Navicular Options for Horses

New research showed how better diagnostic tools and new treatments are changing the navicular picture for horses.
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New research showed how better diagnostic tools and new treatments are changing the navicular picture for horses.
A study shows that nerving is not a good option for all horses, so identifying the precise cause of soreness with an MRI before scheduling surgery is important. | © Dusty Perin

A study shows that nerving is not a good option for all horses, so identifying the precise cause of soreness with an MRI before scheduling surgery is important. | © Dusty Perin

Chronic pain in the back third of the horse’s foot is the hallmark of navicular syndrome, a common cause of lameness and one that’s frustrating for horse owners and veterinarians alike. But presentations at last winter’s American Association of Equine Practitioners annual convention in Salt Lake City, Utah, showed how better diagnostic tools and new treatments are changing the picture. 

The importance of understanding the exact cause of heel pain was highlighted by Santiago Gutierrez-Nibeyro, DVM, an equine surgeon at the University of Illinois. Although degeneration of the navicular bone, which underlies the heel, was once blamed for this condition, the bone is just one of several structures that can cause sore heels. For example, in some cases the deep digital flexor tendon, which passes over the navicular bone, is inflamed. 

Dr. Gutierrez-Nibeyro reviewed cases in which specific lesions were identified with magnetic resonance imaging before the horse underwent palmar digital neurectomy, or nerving. In this surgery, an option when horses don’t respond to medical treatment, the surgeon cuts the palmar digital nerves, deadening feeling at the back of the foot to keep the horse comfortable and extend his working life. But nerving isn’t always successful, and the effects aren’t permanent.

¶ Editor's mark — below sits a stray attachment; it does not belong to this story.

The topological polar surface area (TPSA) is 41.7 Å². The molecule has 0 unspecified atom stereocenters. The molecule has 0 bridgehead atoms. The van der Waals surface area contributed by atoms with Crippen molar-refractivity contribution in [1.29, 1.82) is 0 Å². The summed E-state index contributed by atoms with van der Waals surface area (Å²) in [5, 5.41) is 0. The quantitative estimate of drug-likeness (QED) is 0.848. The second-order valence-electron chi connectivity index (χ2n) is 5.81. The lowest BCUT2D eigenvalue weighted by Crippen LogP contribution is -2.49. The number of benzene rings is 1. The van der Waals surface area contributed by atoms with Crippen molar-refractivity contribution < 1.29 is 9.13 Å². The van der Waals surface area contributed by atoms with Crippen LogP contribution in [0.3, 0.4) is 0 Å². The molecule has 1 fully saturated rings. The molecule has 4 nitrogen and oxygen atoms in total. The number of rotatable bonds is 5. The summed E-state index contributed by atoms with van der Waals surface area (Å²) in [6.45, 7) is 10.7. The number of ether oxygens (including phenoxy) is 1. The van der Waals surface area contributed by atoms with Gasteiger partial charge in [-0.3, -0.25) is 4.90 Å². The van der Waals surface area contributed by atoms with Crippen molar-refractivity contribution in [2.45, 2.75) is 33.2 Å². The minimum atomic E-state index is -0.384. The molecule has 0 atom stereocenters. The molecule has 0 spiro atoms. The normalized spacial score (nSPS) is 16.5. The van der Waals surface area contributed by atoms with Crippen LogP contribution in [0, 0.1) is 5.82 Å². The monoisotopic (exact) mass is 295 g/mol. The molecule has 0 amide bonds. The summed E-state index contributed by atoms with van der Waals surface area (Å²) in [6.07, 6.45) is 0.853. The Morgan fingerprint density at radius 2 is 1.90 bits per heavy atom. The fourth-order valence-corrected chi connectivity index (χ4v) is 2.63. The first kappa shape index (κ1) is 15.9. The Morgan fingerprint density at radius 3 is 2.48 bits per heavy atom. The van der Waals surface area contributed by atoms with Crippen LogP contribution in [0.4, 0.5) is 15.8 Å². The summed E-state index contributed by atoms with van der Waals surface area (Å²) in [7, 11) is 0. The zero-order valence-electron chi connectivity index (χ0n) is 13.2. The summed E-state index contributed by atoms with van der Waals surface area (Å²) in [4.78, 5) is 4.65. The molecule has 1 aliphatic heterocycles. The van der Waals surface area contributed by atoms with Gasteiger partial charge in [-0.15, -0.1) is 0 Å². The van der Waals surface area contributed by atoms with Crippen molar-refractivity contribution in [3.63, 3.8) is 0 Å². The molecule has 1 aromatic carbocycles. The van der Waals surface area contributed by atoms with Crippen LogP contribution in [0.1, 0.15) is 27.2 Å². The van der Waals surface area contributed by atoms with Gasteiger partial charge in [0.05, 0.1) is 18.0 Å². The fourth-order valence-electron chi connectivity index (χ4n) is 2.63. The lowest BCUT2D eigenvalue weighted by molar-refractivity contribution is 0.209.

Of 50 horses in this study, 46 improved after surgery and 40 were able to return to their previous level of work for an average time of 20 months. But horses with certain types of damage to the DDFT—core or linear lesions—didn’t do so well. Their lameness often didn’t resolve or, if it did, returned more quickly. Nerving is not a good option for all horses, Dr. Gutierrez-Nibeyro concludes, so it’s important to identify the precise cause of soreness with an MRI before scheduling surgery. 

Separately, veterinarians Kent Allen, DVM, of Virginia Equine Imaging, and Valentine Williams, DVM, of Ceva Animal Health, reported on clinical trials for Tildren (tiludronate disodium from Ceva), one of two drugs that the U.S. Food and Drug Administration approved in 2014 for controlling the clinical signs of navicular syndrome. The other new drug is Osphos (clodronate disodium from Dechra, Ltd). Both Tildren and Osphos are biophosphates, drugs that slow the process of bone remodeling and are commonly prescribed to prevent bone loss in people. European vets have been treating navicular horses with biophosphates for more than 10 years, but their use in the U.S. was previously off-label. FDA approval is bringing the drugs into wider use. 

The Tildren trials involved 181 horses diagnosed with navicular syndrome based on lameness, palmar digital nerve blocks, X-rays and MRI scans showing signs of degeneration in the navicular bone but no major soft-tissue lesions. Corrective shoeing was done for all the horses; 119 received a single tiludronate treatment (by IV infusion) while the rest received a placebo. The drug was judged effective—64 percent of horses who got it improved at least one grade on the lameness scale used by the AAEP, compared to 48 percent of horses who had only corrective shoeing. The most common side effect was mild colic, which cleared up with hand-walking in most cases.

This article originally appeared in the June 2015 issue of Practical Horseman.